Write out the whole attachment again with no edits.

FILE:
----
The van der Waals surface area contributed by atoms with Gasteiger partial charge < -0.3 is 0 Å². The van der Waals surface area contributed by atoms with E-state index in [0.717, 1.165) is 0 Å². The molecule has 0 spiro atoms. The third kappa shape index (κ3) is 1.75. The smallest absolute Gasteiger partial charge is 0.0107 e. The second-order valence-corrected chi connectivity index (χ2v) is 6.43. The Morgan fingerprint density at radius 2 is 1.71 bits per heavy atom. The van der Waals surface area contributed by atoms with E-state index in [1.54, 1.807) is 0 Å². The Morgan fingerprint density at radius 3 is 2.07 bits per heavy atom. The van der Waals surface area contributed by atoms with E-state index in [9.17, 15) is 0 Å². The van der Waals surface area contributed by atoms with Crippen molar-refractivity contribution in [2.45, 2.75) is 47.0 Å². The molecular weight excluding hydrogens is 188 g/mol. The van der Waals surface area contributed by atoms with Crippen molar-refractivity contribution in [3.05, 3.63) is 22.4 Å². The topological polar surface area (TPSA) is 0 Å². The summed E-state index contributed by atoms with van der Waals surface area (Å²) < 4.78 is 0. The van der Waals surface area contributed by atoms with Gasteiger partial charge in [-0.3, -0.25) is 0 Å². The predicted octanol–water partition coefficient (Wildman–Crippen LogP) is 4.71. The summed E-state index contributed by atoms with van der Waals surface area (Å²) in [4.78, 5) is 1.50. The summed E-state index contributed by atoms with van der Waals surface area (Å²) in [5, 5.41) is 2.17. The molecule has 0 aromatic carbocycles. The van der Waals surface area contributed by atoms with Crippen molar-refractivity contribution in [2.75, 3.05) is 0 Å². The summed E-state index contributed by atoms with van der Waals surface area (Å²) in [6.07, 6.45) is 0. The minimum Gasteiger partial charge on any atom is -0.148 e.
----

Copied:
The van der Waals surface area contributed by atoms with Gasteiger partial charge < -0.3 is 0 Å². The van der Waals surface area contributed by atoms with E-state index in [0.717, 1.165) is 0 Å². The molecule has 0 spiro atoms. The third kappa shape index (κ3) is 1.75. The smallest absolute Gasteiger partial charge is 0.0107 e. The second-order valence-corrected chi connectivity index (χ2v) is 6.43. The Morgan fingerprint density at radius 2 is 1.71 bits per heavy atom. The van der Waals surface area contributed by atoms with E-state index in [1.54, 1.807) is 0 Å². The Morgan fingerprint density at radius 3 is 2.07 bits per heavy atom. The van der Waals surface area contributed by atoms with E-state index in [9.17, 15) is 0 Å². The van der Waals surface area contributed by atoms with Crippen molar-refractivity contribution in [2.45, 2.75) is 47.0 Å². The molecular weight excluding hydrogens is 188 g/mol. The van der Waals surface area contributed by atoms with Crippen molar-refractivity contribution in [3.05, 3.63) is 22.4 Å². The topological polar surface area (TPSA) is 0 Å². The summed E-state index contributed by atoms with van der Waals surface area (Å²) < 4.78 is 0. The van der Waals surface area contributed by atoms with Gasteiger partial charge in [-0.3, -0.25) is 0 Å². The predicted octanol–water partition coefficient (Wildman–Crippen LogP) is 4.71. The summed E-state index contributed by atoms with van der Waals surface area (Å²) in [4.78, 5) is 1.50. The summed E-state index contributed by atoms with van der Waals surface area (Å²) in [5, 5.41) is 2.17. The molecule has 0 aromatic carbocycles. The van der Waals surface area contributed by atoms with Crippen molar-refractivity contribution in [2.75, 3.05) is 0 Å². The summed E-state index contributed by atoms with van der Waals surface area (Å²) in [6.07, 6.45) is 0. The minimum Gasteiger partial charge on any atom is -0.148 e.